LivingArts: Hamilton's Public Art Master Plan Review

Cities across Canada have an official policy that governs the process for commissioning public art. Hamilton’s policy has always been an anomaly because it attempts to achieve a level of transparency and community involvement that most public art programs lack. When municipalities strike committees to adjudicate submissions for public art projects, they almost always include a ‘community representative’ – usually defined as a non-art professional who is somehow attached to the community/location that will live with the art being commissioned. This person could be from the local BIA, a community activist, or a business owner. Interestingly, Hamilton takes this community outreach one step further than involving a community representative on the committee.  Hamilton begins the entire commissioning process with a community consultation where stakeholders come together and discuss the themes that are relevant to the public art commission before the call to artists even goes out. Once the call is open and the committee creates a shortlist of 4-5 artists, Hamilton then holds a public consultation where the shortlisted submissions are made public and written comments from the public are sought. Often referred to as “Hamilton Idol” by artists in the community, this consultation is not actually a vote, but a method of gaining feedback to help the jury make the final decision. I have never experienced a public art process that took such a transparent approach to commissioning work before I was short listed for a project in Hamilton. 

The City of Hamilton is currently in the process of reviewing its Public Art Master Plan, the document that governs how the city commissions and acquires public art, and through this review the city is upping the ante on community involvement. The obvious thing to do in the internet age is to post a survey online to acquire feedback on what has been done and what is planned for the future, and Hamilton has done this; however, what interests me the most is that they have also created an interactive map that shows existing works of public art and where projects are being planned. Best of all, the map allows anyone to suggest locations in Hamilton for future public art projects. I decided to take a quick look at the suggested projects the other day, and I easily spent an hour scrolling through some truly inspired suggestions, ranging from turning the Bitmar oil storage tanks off the Skyway into giant canvases for murals (suggestion 93), a massive work at Kay Drage Park that would capture the attention of commuters on the 403 (suggestion 120), an outdoor stage for theatre in Tweedsmuir Park (suggestion 156) and so on.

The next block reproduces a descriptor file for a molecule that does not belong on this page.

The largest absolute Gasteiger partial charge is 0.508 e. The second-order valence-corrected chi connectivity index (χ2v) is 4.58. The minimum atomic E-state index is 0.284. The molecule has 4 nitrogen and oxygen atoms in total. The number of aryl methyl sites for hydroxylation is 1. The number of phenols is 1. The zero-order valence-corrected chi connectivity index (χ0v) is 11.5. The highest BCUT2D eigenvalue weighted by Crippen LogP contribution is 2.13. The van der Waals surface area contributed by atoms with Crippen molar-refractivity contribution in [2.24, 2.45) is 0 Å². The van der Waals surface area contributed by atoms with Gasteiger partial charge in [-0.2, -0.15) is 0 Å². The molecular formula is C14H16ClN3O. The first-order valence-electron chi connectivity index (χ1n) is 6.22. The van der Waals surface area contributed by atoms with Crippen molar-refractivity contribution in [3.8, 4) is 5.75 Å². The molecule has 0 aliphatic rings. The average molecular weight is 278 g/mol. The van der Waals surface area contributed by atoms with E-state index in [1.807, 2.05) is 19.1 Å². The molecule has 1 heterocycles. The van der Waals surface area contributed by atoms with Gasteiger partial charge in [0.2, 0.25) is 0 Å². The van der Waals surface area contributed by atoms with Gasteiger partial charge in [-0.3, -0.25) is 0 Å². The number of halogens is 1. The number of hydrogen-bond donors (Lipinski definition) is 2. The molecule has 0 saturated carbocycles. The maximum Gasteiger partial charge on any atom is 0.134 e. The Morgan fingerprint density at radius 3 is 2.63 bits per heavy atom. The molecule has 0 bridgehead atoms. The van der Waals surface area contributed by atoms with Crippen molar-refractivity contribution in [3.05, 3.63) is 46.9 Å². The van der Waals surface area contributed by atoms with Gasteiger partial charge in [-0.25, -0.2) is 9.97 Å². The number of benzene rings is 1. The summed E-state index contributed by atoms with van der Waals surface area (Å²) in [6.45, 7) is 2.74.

Since they are unattributed, I have no idea if these suggestions are coming from artists or non-artists, but most of them are insightful and give a glimpse into the fabric of our city. More importantly it is allowing the community to drive the public art process and take ownership of how we want to see our city build communities through works of art. As Hamilton continues to evolve into a major force in urban renewal and growth in Canada, this process is an example of trying to maintain a grassroots approach to city building. Hopefully the city will listen to the suggestions and feedback from its citizens. If you haven’t had a chance to visit the survey or the interactive map I encourage you to do so – here are the links: 

Taking the online Public Art Survey

Participating in the online Hamilton Public Art Map